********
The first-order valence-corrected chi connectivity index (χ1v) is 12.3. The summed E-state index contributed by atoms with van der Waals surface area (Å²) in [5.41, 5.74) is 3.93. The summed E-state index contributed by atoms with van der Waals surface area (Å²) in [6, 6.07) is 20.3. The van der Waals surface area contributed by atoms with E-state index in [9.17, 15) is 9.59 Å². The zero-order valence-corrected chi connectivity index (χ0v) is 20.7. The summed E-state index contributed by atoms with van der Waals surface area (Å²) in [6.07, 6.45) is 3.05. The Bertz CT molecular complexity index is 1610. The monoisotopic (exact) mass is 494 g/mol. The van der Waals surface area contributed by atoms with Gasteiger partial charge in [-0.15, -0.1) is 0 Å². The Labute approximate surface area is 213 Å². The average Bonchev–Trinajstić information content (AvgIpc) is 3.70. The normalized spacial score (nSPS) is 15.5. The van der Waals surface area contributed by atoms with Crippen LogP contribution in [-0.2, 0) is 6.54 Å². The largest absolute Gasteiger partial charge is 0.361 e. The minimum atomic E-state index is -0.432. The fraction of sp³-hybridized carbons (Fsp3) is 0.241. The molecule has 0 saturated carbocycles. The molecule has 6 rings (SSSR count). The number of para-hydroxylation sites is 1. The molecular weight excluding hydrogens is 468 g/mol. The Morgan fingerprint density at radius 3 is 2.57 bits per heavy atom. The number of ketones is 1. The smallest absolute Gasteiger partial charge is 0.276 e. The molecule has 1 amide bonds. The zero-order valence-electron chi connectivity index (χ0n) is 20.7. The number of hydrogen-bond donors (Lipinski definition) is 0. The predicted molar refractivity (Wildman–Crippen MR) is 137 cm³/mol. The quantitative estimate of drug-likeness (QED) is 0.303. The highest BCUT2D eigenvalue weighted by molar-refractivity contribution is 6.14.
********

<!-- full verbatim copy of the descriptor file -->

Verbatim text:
The first-order valence-corrected chi connectivity index (χ1v) is 12.3. The summed E-state index contributed by atoms with van der Waals surface area (Å²) in [5.41, 5.74) is 3.93. The summed E-state index contributed by atoms with van der Waals surface area (Å²) in [6, 6.07) is 20.3. The van der Waals surface area contributed by atoms with E-state index in [9.17, 15) is 9.59 Å². The zero-order valence-corrected chi connectivity index (χ0v) is 20.7. The summed E-state index contributed by atoms with van der Waals surface area (Å²) in [6.07, 6.45) is 3.05. The Bertz CT molecular complexity index is 1610. The monoisotopic (exact) mass is 494 g/mol. The van der Waals surface area contributed by atoms with Gasteiger partial charge in [-0.15, -0.1) is 0 Å². The Labute approximate surface area is 213 Å². The average Bonchev–Trinajstić information content (AvgIpc) is 3.70. The normalized spacial score (nSPS) is 15.5. The van der Waals surface area contributed by atoms with Crippen LogP contribution in [-0.2, 0) is 6.54 Å². The largest absolute Gasteiger partial charge is 0.361 e. The minimum atomic E-state index is -0.432. The fraction of sp³-hybridized carbons (Fsp3) is 0.241. The molecule has 0 saturated carbocycles. The molecule has 6 rings (SSSR count). The number of para-hydroxylation sites is 1. The molecular weight excluding hydrogens is 468 g/mol. The Morgan fingerprint density at radius 3 is 2.57 bits per heavy atom. The number of ketones is 1. The smallest absolute Gasteiger partial charge is 0.276 e. The molecule has 1 amide bonds. The zero-order valence-electron chi connectivity index (χ0n) is 20.7. The number of hydrogen-bond donors (Lipinski definition) is 0. The predicted molar refractivity (Wildman–Crippen MR) is 137 cm³/mol. The quantitative estimate of drug-likeness (QED) is 0.303. The highest BCUT2D eigenvalue weighted by molar-refractivity contribution is 6.14.